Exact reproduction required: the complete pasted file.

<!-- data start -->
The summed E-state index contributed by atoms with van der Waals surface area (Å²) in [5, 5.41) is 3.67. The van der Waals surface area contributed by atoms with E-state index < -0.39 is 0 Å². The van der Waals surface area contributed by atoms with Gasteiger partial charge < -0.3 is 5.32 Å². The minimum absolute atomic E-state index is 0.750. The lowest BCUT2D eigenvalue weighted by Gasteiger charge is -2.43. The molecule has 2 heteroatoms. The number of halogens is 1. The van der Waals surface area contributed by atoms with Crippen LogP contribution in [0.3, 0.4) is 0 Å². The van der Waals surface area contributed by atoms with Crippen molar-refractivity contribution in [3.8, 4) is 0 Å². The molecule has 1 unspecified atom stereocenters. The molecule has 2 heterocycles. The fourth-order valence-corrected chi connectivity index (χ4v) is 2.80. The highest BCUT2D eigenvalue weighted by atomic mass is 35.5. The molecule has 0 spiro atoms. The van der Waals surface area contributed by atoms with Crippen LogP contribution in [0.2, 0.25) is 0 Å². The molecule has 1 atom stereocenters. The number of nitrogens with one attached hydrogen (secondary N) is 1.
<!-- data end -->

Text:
The summed E-state index contributed by atoms with van der Waals surface area (Å²) in [5, 5.41) is 3.67. The van der Waals surface area contributed by atoms with E-state index < -0.39 is 0 Å². The van der Waals surface area contributed by atoms with Gasteiger partial charge < -0.3 is 5.32 Å². The minimum absolute atomic E-state index is 0.750. The lowest BCUT2D eigenvalue weighted by Gasteiger charge is -2.43. The molecule has 2 heteroatoms. The number of halogens is 1. The van der Waals surface area contributed by atoms with Crippen LogP contribution in [0.3, 0.4) is 0 Å². The van der Waals surface area contributed by atoms with Crippen molar-refractivity contribution in [3.8, 4) is 0 Å². The molecule has 1 unspecified atom stereocenters. The molecule has 2 heterocycles. The fourth-order valence-corrected chi connectivity index (χ4v) is 2.80. The highest BCUT2D eigenvalue weighted by atomic mass is 35.5. The molecule has 0 spiro atoms. The van der Waals surface area contributed by atoms with Crippen LogP contribution in [0.2, 0.25) is 0 Å². The molecule has 1 atom stereocenters. The number of nitrogens with one attached hydrogen (secondary N) is 1.